4. Flexible Staffing
It also helps to have a flexible staff. In 2012-2013, mortgage rates rose enough to reduce application volume by almost 50 percent in a matter of 90 days. Once we worked through our backlog of pending loans, we realized we had too many folks in the mortgage area. To our benefit, our operating model is such that we tend to promote from within, so a fair share of our mortgage staff had spent time in consumer lending. We shifted people from mortgage to consumer to help with growing demand in that area, and avoided laying off well-trained and talented people.
5. A Hard Look at Your Credit Criteria
It’s important to also recognize rising interest rates also signal the end of the normal credit cycle. Once the economy slows, consumers lose their jobs and often have taken on too much debt. Losses will rise dramatically in a recession. It’s time to assess your credit criteria by evaluating how much you loosened your guidelines during the last economic expansion. Like the old saying “the bigger they are, the harder they fall,” the more you expanded credit policies, the greater the impact to losses. It’s tempting to squeeze out a few more months of strong volume as rates rise, yet these may be the worst loans you wind up originating during the economic expansion. Don’t get greedy, and keep your guidelines steady.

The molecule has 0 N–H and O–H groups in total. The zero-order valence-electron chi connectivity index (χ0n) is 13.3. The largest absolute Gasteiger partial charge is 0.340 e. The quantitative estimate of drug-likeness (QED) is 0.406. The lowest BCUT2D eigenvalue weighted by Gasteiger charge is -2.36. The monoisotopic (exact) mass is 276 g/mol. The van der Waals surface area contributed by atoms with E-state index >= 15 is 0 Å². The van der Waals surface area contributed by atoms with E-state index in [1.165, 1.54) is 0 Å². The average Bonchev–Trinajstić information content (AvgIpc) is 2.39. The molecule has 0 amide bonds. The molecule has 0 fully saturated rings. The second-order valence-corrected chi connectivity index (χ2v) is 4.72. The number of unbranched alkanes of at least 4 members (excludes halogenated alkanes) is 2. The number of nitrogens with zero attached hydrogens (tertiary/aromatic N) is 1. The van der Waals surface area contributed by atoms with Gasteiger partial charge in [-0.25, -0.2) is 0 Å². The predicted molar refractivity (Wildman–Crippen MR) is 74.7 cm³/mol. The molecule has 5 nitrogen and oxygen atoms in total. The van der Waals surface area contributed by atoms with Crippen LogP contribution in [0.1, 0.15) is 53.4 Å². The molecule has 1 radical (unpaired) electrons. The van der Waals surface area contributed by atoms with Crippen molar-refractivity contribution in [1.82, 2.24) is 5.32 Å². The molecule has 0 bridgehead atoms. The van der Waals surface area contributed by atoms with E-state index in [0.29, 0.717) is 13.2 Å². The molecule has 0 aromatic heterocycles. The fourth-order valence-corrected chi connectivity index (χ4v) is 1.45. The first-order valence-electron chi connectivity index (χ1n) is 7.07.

Bill Vogeney is chief revenue officer and self-professed lending geek for $5.3 billion Ent Credit Union, Colorado Springs, Colo.